Both sleep psychologists who spoke to HuffPost cited a few reasons for why poor sleep may contribute to a person’s feelings of loneliness.

First, a person may be less interested in interacting with others and withdraw from social interactions if they are not well rested, Xu said.

On top of that, when we’re not sleeping enough to meet our body’s needs, “we may see increased mood and anxiety problems,” said Moshfegh. “We may feel more helpless, have lower sense of self-worth or self-esteem, then we may start to perceive ourselves as feeling alone and isolated.”

A person might be more irritable or less empathetic, and interpret what others do or say to them through a negative lens, Xu explained. They are left feeling like others do not understand or like them.

One reason for this is that the brain consolidates your thoughts and memories from the day during sleep. For example, in the rapid eye movement stage of sleep, the brain processes emotional memories it captured while you were awake, Xu said. If a person experiences consistent interruptions during this REM stage, their brain will not have enough time to do this processing, and this can make the person more likely to experience mood problems when awake.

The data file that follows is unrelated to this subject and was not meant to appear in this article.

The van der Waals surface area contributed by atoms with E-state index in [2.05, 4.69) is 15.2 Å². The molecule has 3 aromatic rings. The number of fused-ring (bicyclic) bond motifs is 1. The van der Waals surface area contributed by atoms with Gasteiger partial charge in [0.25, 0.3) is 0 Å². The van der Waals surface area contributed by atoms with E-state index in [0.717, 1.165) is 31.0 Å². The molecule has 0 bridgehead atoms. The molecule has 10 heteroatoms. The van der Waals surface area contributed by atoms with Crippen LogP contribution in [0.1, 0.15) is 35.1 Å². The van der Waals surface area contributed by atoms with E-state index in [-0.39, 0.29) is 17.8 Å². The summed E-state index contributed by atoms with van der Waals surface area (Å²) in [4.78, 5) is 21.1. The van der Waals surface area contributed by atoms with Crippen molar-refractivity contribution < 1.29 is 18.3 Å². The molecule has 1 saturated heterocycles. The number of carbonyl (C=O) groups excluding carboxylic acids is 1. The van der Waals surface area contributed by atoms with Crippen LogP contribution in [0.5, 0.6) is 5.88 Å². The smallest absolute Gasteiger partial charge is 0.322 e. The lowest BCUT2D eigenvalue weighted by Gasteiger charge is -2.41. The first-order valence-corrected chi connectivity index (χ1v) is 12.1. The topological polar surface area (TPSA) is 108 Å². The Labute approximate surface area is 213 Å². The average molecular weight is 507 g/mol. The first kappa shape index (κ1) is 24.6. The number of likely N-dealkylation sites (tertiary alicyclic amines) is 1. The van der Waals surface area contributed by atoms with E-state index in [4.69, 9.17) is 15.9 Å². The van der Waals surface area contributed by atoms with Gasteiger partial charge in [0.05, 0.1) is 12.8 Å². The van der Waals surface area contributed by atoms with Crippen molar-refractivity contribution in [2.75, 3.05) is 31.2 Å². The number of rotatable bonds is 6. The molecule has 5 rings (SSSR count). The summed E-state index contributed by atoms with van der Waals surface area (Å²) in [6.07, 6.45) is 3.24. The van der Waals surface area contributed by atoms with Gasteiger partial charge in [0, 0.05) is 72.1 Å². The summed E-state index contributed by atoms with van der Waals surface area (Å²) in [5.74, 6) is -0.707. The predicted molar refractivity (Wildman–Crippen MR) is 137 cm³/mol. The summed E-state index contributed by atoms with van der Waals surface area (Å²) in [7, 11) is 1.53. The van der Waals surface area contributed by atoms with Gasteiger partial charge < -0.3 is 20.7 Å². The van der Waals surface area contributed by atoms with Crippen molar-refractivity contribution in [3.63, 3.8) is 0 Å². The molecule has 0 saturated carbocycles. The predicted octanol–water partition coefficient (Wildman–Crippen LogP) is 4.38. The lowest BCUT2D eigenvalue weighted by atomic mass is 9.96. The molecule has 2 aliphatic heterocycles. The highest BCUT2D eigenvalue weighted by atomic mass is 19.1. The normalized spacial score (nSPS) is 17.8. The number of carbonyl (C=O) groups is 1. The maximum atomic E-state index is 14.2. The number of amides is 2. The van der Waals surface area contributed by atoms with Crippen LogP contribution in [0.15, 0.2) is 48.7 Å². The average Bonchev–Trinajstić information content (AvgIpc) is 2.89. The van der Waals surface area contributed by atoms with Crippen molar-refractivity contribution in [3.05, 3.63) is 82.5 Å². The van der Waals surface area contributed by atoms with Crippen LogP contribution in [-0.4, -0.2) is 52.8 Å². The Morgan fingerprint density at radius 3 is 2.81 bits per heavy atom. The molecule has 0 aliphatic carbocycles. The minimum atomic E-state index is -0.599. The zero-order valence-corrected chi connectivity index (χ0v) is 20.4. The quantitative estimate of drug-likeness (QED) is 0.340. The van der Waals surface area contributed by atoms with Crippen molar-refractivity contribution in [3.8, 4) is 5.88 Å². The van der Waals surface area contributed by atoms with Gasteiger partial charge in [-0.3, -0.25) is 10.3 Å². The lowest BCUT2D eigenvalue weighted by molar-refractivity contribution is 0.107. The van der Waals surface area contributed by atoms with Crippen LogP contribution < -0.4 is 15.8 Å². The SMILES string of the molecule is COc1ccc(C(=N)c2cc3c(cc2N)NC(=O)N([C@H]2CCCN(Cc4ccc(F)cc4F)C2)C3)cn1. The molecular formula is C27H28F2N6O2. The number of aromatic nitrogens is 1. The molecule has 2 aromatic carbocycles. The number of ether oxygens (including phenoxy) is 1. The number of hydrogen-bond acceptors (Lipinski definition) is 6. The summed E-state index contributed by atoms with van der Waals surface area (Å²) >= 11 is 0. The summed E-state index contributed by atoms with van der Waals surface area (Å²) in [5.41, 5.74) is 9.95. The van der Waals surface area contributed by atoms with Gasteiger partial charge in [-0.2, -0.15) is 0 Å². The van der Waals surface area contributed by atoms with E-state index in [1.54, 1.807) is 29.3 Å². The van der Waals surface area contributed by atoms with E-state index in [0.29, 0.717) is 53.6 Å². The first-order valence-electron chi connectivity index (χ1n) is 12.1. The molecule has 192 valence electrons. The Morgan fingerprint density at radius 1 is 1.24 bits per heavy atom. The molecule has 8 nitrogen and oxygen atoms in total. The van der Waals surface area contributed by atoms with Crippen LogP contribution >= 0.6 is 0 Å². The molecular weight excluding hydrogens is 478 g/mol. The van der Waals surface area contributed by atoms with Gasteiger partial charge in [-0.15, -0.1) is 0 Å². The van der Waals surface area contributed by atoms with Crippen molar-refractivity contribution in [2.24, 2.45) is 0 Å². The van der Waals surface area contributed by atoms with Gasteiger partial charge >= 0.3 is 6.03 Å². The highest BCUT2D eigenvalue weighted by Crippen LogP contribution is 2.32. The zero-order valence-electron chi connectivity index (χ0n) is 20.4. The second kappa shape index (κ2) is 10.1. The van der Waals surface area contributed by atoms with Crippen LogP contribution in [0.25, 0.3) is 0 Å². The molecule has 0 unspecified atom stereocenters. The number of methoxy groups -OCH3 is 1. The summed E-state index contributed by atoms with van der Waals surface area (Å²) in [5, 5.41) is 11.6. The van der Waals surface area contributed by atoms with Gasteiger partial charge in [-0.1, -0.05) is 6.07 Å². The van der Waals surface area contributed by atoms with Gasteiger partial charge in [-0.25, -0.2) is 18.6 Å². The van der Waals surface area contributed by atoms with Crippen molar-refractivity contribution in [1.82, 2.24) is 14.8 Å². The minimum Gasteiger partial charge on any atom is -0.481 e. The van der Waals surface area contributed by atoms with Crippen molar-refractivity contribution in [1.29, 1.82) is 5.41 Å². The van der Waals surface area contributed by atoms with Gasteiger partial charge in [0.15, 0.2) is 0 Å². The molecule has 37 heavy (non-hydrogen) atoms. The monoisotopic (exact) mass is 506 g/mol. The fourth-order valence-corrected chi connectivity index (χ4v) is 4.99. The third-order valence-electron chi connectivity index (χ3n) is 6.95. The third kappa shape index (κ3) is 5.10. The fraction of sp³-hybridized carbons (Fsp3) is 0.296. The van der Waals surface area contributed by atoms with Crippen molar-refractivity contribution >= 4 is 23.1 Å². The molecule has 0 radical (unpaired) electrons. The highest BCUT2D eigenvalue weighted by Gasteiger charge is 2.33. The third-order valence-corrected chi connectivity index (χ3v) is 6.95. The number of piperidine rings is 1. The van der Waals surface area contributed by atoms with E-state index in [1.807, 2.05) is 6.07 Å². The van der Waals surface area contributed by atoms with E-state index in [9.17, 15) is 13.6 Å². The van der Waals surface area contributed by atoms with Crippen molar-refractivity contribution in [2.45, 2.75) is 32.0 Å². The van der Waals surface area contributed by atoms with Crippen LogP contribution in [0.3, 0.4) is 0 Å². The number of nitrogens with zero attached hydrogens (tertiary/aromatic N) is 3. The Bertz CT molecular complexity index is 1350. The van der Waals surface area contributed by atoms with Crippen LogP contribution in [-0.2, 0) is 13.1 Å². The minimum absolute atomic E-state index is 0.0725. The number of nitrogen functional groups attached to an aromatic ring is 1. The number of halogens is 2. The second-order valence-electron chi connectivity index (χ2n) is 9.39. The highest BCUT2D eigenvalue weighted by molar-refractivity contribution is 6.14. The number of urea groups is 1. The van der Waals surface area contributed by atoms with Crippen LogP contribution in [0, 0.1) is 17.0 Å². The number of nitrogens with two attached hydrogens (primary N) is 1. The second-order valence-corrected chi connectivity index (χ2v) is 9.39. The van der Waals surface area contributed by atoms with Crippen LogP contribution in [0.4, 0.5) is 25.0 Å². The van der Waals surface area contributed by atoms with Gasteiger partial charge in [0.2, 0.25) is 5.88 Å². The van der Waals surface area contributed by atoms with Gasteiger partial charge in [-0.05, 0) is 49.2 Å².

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Prioritizing sleep is essential for your physical and mental health.

Here are some methods for sleeping better at night.

Since sleep can potentially affect your mood, emotions and social interactions, sleep psychologists have suggestions for improving your shut-eye and maintaining a healthy sleep routine.

Wake up at or close to the same time every day.

The body’s internal clock, also known as its circadian rhythm, is important for sleep because it tells the body when to be awake and when to wind down.

To maintain a circadian rhythm that tells your body to feel sleepy when it gets dark, Moshfegh and Xu emphasized the importance of a consistent wake-up time every morning.

This is more effective than stressing over what time you should go to bed, said Xu, who acknowledged that it can be more difficult to stick to the same bedtime every night, given that your responsibilities look different each day.

Get some sunshine in the morning.